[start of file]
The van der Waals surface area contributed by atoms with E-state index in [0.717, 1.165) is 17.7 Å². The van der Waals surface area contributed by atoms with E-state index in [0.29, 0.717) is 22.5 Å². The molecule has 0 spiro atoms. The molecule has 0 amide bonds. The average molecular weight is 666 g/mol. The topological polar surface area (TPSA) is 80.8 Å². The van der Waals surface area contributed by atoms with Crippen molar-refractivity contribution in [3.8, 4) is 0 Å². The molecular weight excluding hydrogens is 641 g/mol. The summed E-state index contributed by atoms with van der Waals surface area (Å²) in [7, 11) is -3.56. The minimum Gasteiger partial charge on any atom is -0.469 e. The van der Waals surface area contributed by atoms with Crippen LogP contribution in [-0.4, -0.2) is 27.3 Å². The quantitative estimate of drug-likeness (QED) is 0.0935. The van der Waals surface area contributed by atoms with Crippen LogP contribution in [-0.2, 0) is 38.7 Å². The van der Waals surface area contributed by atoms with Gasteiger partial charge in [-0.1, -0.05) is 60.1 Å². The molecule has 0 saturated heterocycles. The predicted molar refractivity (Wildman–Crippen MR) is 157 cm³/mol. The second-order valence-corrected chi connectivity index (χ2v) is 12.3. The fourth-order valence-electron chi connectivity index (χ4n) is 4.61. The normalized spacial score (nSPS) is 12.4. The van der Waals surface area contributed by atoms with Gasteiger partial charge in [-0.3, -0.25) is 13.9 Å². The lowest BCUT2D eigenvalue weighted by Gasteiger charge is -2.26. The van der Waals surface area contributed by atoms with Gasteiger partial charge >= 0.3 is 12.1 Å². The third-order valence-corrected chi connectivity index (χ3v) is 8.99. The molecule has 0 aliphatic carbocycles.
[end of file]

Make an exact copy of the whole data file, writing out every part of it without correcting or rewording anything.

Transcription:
The van der Waals surface area contributed by atoms with E-state index in [0.717, 1.165) is 17.7 Å². The van der Waals surface area contributed by atoms with E-state index in [0.29, 0.717) is 22.5 Å². The molecule has 0 spiro atoms. The molecule has 0 amide bonds. The average molecular weight is 666 g/mol. The topological polar surface area (TPSA) is 80.8 Å². The van der Waals surface area contributed by atoms with Crippen molar-refractivity contribution in [3.8, 4) is 0 Å². The molecular weight excluding hydrogens is 641 g/mol. The summed E-state index contributed by atoms with van der Waals surface area (Å²) in [7, 11) is -3.56. The minimum Gasteiger partial charge on any atom is -0.469 e. The van der Waals surface area contributed by atoms with Crippen LogP contribution in [-0.4, -0.2) is 27.3 Å². The quantitative estimate of drug-likeness (QED) is 0.0935. The van der Waals surface area contributed by atoms with Crippen LogP contribution in [-0.2, 0) is 38.7 Å². The van der Waals surface area contributed by atoms with Gasteiger partial charge in [-0.1, -0.05) is 60.1 Å². The molecule has 0 saturated heterocycles. The predicted molar refractivity (Wildman–Crippen MR) is 157 cm³/mol. The second-order valence-corrected chi connectivity index (χ2v) is 12.3. The fourth-order valence-electron chi connectivity index (χ4n) is 4.61. The normalized spacial score (nSPS) is 12.4. The van der Waals surface area contributed by atoms with Gasteiger partial charge in [-0.3, -0.25) is 13.9 Å². The lowest BCUT2D eigenvalue weighted by Gasteiger charge is -2.26. The van der Waals surface area contributed by atoms with Gasteiger partial charge >= 0.3 is 12.1 Å². The third-order valence-corrected chi connectivity index (χ3v) is 8.99. The molecule has 0 aliphatic carbocycles.